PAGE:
Employee perks take on new edge

Competition: Keeping highly skilled workers means keeping them happy with innovative benefits.

High technology

January 23, 2000|By Mark Guidera | Mark Guidera,SUN STAFF

At USinternetworking Inc. in Annapolis, refrigerators are kept stocked with sodas and snacks for employees, Thursdays are free-pizza day, and on weekends dreamers become sailors, thanks to company-sponsored sailing lessons.

To further entice and retain top talent, the company offers up-front stock options, year-end bonus packages and soon, an in-house "university" which will offer advanced computer network, software and information technology training.

USi's perks are just one example of the steps high-technology companies in the Baltimore-Washington region are taking to create attractive work places in what is shaping up as an increasingly tight labor market this year for the industry.

Finding enough skilled workers will be tough and cost more, as experts forecast wages for technology workers will creep up. "We have to make our company very attractive to be competitive for the highly skilled people we're looking for," said Brenda Woodsmall, vice president for human resources at USi.

The single most compelling issue in the year ahead for Maryland's booming high-technology industry, say experts, will be whether companies will be able to attract and keep key talent to ensure stability and revenue growth.

A survey of 116 technology companies in Maryland, conducted by CorpTech Inc., a Woburn, Mass. technology industry research outfit, found that 41 percent expect to expand the work force this year.

On average, CorpTech's survey found, companies anticipating expansion expect employment rolls to jump a stunning 25 percent. One in six companies predicted they would boost hiring by more than 25 percent this year.

Case in point: USi, which leases business software applications through the Internet to mid-size and Fortune 1000 companies, is experiencing explosive growth. Employee ranks grew to almost 1,000 by the end of last year, up from about 375 last January. That's an average of almost two new hires every day of the week.

Woodsmall expects that sizzling pace to continue this year, thanks to new business.

Other technology companies also expect to set a brisk hiring pace this year.

PE Corp-Celera Genomics Group, a Rockville-based gene research company, anticipates hiring one new employee every day -- mostly IT engineers, scientists and bio-informatics experts to help manage its network of gene-sifting robots and computers.

CorpTech forecasts job growth will occur across the board in Maryland's technology industries, from research scientists for biotechnology companies to computer software engineers in the manufacturing and defense industries, to web site development specialists at emerging Internet outfits.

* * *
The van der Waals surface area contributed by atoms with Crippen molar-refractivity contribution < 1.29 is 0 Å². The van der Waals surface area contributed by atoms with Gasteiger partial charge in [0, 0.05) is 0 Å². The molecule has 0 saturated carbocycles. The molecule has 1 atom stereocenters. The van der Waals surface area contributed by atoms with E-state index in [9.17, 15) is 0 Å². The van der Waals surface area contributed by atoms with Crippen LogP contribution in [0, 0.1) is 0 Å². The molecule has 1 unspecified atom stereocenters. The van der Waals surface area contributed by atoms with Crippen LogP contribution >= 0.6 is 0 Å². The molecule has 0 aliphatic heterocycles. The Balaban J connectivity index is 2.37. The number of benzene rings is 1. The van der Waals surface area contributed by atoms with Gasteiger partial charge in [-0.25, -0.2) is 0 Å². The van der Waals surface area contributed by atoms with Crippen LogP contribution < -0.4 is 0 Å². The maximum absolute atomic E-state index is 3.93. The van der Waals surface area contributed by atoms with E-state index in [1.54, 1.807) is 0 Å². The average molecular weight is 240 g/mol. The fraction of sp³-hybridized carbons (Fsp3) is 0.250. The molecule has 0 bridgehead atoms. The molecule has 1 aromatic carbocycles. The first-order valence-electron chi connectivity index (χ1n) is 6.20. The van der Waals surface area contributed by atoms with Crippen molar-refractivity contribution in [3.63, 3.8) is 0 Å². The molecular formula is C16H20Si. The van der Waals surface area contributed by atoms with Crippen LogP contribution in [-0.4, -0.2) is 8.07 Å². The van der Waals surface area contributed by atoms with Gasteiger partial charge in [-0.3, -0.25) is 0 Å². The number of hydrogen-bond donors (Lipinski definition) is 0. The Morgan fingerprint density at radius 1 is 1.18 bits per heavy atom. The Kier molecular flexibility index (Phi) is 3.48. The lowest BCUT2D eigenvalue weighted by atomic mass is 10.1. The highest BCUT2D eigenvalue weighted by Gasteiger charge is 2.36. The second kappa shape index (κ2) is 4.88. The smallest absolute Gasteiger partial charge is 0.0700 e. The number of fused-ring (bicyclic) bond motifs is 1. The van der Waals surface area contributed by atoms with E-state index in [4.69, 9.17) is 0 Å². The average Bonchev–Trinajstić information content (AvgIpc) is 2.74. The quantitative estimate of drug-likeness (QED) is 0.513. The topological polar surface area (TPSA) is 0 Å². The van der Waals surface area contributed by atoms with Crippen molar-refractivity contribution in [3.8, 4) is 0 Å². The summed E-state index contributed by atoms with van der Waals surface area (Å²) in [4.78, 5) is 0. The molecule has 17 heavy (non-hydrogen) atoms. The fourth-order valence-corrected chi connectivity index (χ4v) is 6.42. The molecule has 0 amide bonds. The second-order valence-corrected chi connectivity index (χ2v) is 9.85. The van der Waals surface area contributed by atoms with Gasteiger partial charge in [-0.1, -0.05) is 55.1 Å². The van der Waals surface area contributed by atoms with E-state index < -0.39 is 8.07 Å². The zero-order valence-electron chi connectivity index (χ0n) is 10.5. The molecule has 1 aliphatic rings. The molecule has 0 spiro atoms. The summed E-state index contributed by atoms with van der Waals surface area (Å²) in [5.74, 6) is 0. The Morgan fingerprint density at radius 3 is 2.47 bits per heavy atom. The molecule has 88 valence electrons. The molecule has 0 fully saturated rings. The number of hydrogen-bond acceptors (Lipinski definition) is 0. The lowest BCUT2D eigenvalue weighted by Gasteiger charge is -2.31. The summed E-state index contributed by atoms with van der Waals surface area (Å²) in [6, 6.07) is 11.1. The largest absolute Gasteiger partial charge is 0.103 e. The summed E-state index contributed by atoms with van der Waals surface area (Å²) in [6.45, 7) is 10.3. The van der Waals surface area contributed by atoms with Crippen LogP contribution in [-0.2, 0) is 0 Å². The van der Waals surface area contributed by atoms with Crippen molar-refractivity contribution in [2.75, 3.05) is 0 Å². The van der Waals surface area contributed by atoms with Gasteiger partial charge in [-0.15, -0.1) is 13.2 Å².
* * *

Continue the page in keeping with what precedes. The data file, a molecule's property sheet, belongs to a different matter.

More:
Hot spots for technology jobs this year, according to the report: Baltimore, Rockville, Bethesda and Columbia.

In fact, the study found the Mid-Atlantic region, which includes Northern Virginia, is likely to lead the nation in the creation of new technology jobs this year, followed by Northern California.

While job growth in the sector is forecast by experts, the outlook is not completely sunny. There is only a shallow pool of workers to meet the booming demand.

The Maryland High Technology Council, based in Rockville, estimates that as many as 20,000 technology-related jobs went unfilled in Maryland last year, and the trend could continue this year if the economy continues on its bullish pace.

One key reason for the big gap: There are so many new companies being started,and others expanding fast,that supply can't match demand.

Also, some of the best and brightest university graduates are lured away to cities and regions with national name recognition as high-tech hot spots, such as the San Francisco Bay area, Boston, and Austin, Texas. Technology job recruiters expect the need this year to be most acute for people with Internet-related skills, such as web site developers and architects, advanced network engineers, and those with information technology expertise.

"It's going to be a very tight labor market this year," said Megan Cutherbertson, a technical recruiter for Prism, a recruiting firm for the information technology industry with offices in Bethesda and Reston, Va.

"There are just so many new start-up Internet companies who need people. But they will be looking for people with particular skill sets. The people who are going to do very well in this market are those who are keeping their skill sets up, who are embracing and learning the latest technologies," said Cutherbertson.

Competition for workers with such skills will drive wages up this year too, predict experts.

Woodsmall at USi expects wages for the most highly sought technology professionals to rise 5-7 percent this year as they did last year. That is a 2 to 3 percent bigger increase than the national average last year for all jobs.

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